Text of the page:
Previously the winner of the Hawthornden Prize and the Lannan Literary Award, Tim Pears has built his reputation on novels that employ the family dynamic to explore social issues. The Horseman, his ninth novel and the first in a proposed trilogy, situates the Sercombe family in an apparently idyllic and self-contained world in which the horrors of WWI are unimaginable and history-making events (Home Rule, the miners’ strikes, ‘the Vandals and Goths’ of the suffragette movement) are little more than vague rumours. Rural Devon is a place where ‘things’ll carry on one way or another,’ as Albert Sercombe reassures his wife, but Leo’s fall from grace, precipitated by the passion for horses he shares with the haughty young Charlotte Prideaux, is the inevitable consequence of Leo transgressing against the social structure of his time and place.
  While the bare bones of the plot are evocative of Hardy, The Horseman is a novel in which plot is little more than a skeletal structure that allows Tim Pears to flesh out a vibrant, vividly detailed Devon. Leo, our guide, has a gift for observation, and is a rudimentary philosopher to boot. Thus, when he watches a hare approach him across a field, Leo is drawn to the conclusion that, “each species of animal had its own peculiarities of vision. This world we surveyed was not was it was but as it was seen, in many different guises.”
  The story proceeds by way of chapters divided into the months of the year, each month devoted to an important event on the farm: the ploughing, the sowing and reaping, the threshing; foals being born, pigs slaughtered. Unsentimental in tone, the story is richly descriptive as Pears sketches in the detail of a community’s symbiotic relationship to the land, as man imposes his will on chaotic nature: “No two fields among them were of like size or configuration. No tracks ran straight but dipped and wove around the tumps and hummocks of land. […] Streams meandered in no discernible direction, cutting deep narrow gullies here, trickling over gravel beds there. Erratic walkways crisscrossed the estate. The boy’s father Albert told him that when God created this corner of the world He’d just helped himself to a well-earned tipple.”
  Pears is at his best, however, in charting Leo’s abiding love for horses, an instinctive devotion handed down from generation to generation. “He gazed upon the sets of waggon harness […] Plough strings, cart saddles, cobble trees and swingletrees, each hung on wooden pegs in its allotted place. These were the icons of beauty to the boy.” As young as he is, Leo is sure of his destiny: “He knew that he would work with horses all his life […]. He doubted whether one life was long enough to know all there was to know of horses.” The timeless nature of man’s relationship with the horse is confirmed when Leo watches his father “ride the mower … like one of those Canaanites who lived in the valley land and had chariots of iron.” When Leo finally races a full-grown horse, he is transported: “The boy did not know that such exhilaration existed, save for in the last days when young men shall see visions ...”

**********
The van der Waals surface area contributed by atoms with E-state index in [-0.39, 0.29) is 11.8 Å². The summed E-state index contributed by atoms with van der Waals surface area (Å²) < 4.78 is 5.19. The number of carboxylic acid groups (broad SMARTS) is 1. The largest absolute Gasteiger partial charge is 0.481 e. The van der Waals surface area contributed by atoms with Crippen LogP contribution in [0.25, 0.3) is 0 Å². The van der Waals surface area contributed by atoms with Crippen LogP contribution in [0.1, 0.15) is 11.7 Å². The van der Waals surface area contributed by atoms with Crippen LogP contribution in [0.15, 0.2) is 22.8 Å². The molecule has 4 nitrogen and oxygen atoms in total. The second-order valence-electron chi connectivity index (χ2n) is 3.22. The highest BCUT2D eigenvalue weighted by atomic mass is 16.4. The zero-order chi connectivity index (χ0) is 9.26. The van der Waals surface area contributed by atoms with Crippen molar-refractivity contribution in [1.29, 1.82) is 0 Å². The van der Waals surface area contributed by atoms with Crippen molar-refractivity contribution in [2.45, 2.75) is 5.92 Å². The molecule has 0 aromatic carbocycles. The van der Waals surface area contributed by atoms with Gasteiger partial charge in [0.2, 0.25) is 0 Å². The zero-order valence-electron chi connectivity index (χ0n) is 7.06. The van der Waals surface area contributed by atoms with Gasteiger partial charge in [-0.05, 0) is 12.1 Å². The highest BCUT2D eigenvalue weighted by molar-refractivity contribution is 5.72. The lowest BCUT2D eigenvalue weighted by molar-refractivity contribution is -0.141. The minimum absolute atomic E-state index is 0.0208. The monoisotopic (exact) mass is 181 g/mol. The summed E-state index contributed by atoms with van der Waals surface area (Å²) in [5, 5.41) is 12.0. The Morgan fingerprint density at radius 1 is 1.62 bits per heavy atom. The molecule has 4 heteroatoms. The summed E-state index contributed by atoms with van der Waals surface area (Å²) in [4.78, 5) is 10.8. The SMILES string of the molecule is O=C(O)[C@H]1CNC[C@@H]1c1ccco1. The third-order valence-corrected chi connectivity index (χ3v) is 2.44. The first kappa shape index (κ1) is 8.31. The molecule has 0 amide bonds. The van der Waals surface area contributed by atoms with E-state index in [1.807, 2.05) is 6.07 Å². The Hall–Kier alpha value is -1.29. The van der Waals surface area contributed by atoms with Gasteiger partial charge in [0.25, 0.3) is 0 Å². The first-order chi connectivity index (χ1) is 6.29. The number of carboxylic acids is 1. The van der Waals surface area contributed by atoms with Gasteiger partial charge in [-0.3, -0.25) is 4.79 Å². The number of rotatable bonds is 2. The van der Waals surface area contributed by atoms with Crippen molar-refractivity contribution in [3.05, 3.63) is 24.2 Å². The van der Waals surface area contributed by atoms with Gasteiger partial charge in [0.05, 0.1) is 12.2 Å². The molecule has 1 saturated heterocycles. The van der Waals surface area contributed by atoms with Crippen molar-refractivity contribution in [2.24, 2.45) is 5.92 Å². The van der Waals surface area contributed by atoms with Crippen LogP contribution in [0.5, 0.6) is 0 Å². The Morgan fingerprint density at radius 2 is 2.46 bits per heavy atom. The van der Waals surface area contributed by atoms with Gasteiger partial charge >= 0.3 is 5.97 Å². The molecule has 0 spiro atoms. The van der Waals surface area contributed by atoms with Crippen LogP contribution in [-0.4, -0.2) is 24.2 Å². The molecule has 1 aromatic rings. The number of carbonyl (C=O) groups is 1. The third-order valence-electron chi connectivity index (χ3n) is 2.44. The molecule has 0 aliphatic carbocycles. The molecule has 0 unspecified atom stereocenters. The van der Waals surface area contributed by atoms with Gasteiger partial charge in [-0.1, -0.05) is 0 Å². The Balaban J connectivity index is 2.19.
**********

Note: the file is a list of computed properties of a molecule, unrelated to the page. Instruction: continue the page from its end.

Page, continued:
Seeded with deliciously archaic fragments of language (‘dawcock’, ‘zart’, ‘guddled’, ‘gatfer’), The Horseman is itself an exhilarating vision, a bittersweet elegy for the innocent certainties of an agrarian world before the industrialised horrors of the 20th century come crashing down. ~ Declan Burke

  This review was first published in the Irish Times.

Monday, February 27, 2017

Event: Readers’ Day at Airfield Estate

I’m very much looking forward to the Readers’ Day event at Airfield Estate, Dundrum, which takes place on March 18th, when I’ll be hosting a conversation – i.e., trying to get a word in edgeways – between Jane Casey (right), Alex Marwood and Sam Blake, who will (all going to plan) be delivering the low-down skinny on why their books are so page-turningly addictive.
  The day’s events begin at 10am, with the crime contingent onstage from 2pm-3pm. For details of all the day’s events, including how to book your tickets, clickety-click here

Sunday, February 26, 2017

Crime Fiction Workshop: ‘Mystery and Suspense with Declan Burke’

*taps mike*
‘Hello? Is this thing on? Can anyone hear me?’
  Apologies for the radio silence in recent weeks, folks, but – as mentioned below – I’m up to the proverbial oxters in a new book, which is proceeding with all the measured calm of a herd of parched pachyderms scenting a waterhole in the deepest Kalahari. Anyhoo, I break said silence in order to mention that I’ll be hosting a crime fiction workshop at the Irish Writers’ Centre on March 11th, titled ‘Mystery and Suspense with Declan Burke’, with the details as follows:

Starts: Saturday 11th, March 2017
Time: 10.30am – 4.30pm
Duration: 1 day
Cost: €80/€70 Members


All great crime fiction stems from the fact that character is mystery. From whodunits to psychological thrillers, via private eyes and police procedurals, we’ll uncover the crucial elements that make for a memorable crime/mystery novel. Embracing plot, character, style, language, setting, tone and the authorial voice, this course employs classic and contemporary crime writing to illustrate the way forward for authors seeking to hone their craft and maximise the impact of their writing.
  Declan Burke is an award-winning author of six novels, and the editor / co-editor of two non-fiction titles on crime writing. He is the editor of the short story anthology Trouble is Our Business (New Island).

  For all the details, clickety-click here